As we celebrate the beauty of Hispanic Heritage Month, with all of the different Spanish speaking countries coming together as one to recognize the history and culture of our ancestors, it’s made me reflect on the not-so-beautiful moments of being Hispanic.
While I absolutely love my people and my language, I didn’t always feel that way growing up.
Before moving to Sacramento, I had gone to a primarily white elementary school in an upper middle class part of Southern California knowing that my life was the complete opposite of what surrounded me eight hours a day, five days a week.
The city of Moorpark was the epitome white suburbia. Here, soccer mom’s attended PTA meetings and put on monthly bake sales before heading home to help their kids with their homework, while I stood watching from the outside in.
I was embarrassed that my world didn’t look as picture-perfect as theirs.
My whole life up until that point had consisted of parents who didn’t speak English, let alone understand it enough to help me in school. They also didn’t look like the parents of kids in my classes. My dad, with a dark complexion that has only deepened with years of working under the harsh sun, and my mom, short with features I can only describe as similar to the women in the movie “Coco”.
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As a product of them, I couldn’t escape this “different” feeling even if I tried. My features were obvious of someone not from the U.S., defaultly Mexican, and my uniquely hispanic name probably didn’t help either. Because of these things, my day-to-day at school was not easy.
I hated that there always had to be a translator in the room during parent teacher conferences, was embarrassed when my dad showed up in his dirty work clothes to come to my award ceremonies and was always frustrated at the invisible barrier I felt between me and my classmates.
I still remember my cheeks heating up every time someone asked if my mom, who at the time volunteered at my elementary school, understood what people were telling her because most of the time she would just smile and nod as they talked.
I very rarely hung out with kids at my school who weren’t Hispanic, and when I did it would leave a bad taste in my mouth when my mom was the odd one out amongst the other moms because she couldn’t understand them and vice versa.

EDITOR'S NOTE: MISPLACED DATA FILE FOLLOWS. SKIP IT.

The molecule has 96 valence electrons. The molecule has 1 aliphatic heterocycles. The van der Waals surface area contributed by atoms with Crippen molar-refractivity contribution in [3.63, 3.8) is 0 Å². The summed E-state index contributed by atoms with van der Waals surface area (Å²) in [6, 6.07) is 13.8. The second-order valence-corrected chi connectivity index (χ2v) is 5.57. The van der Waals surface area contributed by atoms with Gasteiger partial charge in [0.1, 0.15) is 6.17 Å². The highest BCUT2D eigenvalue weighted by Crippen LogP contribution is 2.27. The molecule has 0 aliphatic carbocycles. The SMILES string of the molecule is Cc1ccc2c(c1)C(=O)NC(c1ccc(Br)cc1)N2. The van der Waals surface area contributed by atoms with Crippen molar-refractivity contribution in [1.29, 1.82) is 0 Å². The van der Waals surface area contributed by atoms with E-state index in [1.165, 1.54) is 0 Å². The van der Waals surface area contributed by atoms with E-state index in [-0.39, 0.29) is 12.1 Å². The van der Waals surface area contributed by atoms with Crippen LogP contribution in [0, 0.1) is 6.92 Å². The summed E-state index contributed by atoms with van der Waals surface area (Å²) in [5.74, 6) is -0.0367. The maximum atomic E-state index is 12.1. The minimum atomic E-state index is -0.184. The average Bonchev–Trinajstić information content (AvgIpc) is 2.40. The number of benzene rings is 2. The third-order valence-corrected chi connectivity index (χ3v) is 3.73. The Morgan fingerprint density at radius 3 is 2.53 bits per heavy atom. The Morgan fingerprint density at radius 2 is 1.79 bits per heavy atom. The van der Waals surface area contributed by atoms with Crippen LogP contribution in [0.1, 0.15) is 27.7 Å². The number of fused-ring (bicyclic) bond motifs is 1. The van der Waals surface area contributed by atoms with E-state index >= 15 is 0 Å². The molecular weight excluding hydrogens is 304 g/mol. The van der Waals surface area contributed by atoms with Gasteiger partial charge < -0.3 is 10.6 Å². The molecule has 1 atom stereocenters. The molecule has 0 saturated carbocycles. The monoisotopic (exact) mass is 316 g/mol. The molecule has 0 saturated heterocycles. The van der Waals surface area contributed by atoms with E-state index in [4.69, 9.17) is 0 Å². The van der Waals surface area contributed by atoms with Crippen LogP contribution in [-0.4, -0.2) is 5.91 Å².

Even the music, food and clothes my parents wore was so much different than that of the community we lived in.
A part of me had resented them for not being like everyone else.
Fast forward over a decade later, and I’m more embarrassed of myself than anything else for ever having those thoughts towards my family and my people.
After moving to Sacramento in the sixth grade, I realized the lack of diversity had a large impact on why I was so ashamed to be seen as “different”. You can walk down the street in the city and notice the abundance of culture that the world has to offer beyond the picket fences of white suburbia that I was so used to in Ventura.
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Now, being in an environment where I see people who look and talk just like me, I realize that there is so much beauty in the culture and language that my parents represent.
Entering middle school, I learned to love the loud and joyful music that I would beg them to turn off as a kid, and learned that the food I was once embarrassed to eat are now the recipes I obsessively watch my mom make and hope to carry on to my future kids.
With such a huge part of the school being Latinx and Hispanic, I was immersed in my heritage and given the freedom to find the person I was once so embarrassed to be.
I now wear my “botas” and sing the top 20 regional Mexican songs with pride.
My parents were and have always been two of the hardest working people I have ever met and have shown time and time again that barriers mean nothing when it comes to bettering your life for the success of your children.
Despite neither of them having more than a sixth grade education, they managed to put two daughters through college, allowing us to pursue careers we never would have had anywhere else.
Whenever I fear for my future in a field where Hispanic representation is so scarce, I remind myself that my Spanish speaking, immigrant parents didn’t endure as much as they did so that I could conform to the systems that try so hard to keep us out.
I hate that it took until I left Southern California and was almost in high school to realize that the culture I was born into was one that I would feel the most secure and at home with. I pushed my heritage so far away that it took years before I ever came to terms with the insecurities that had bred over the lack of diversity from where I grew up.
Although I can never take back the time I spent being so resentful toward my culture and therefore my parents, I know now that being Hispanic is the greatest gift I could’ve been blessed with and nothing else will fill me with as much pride.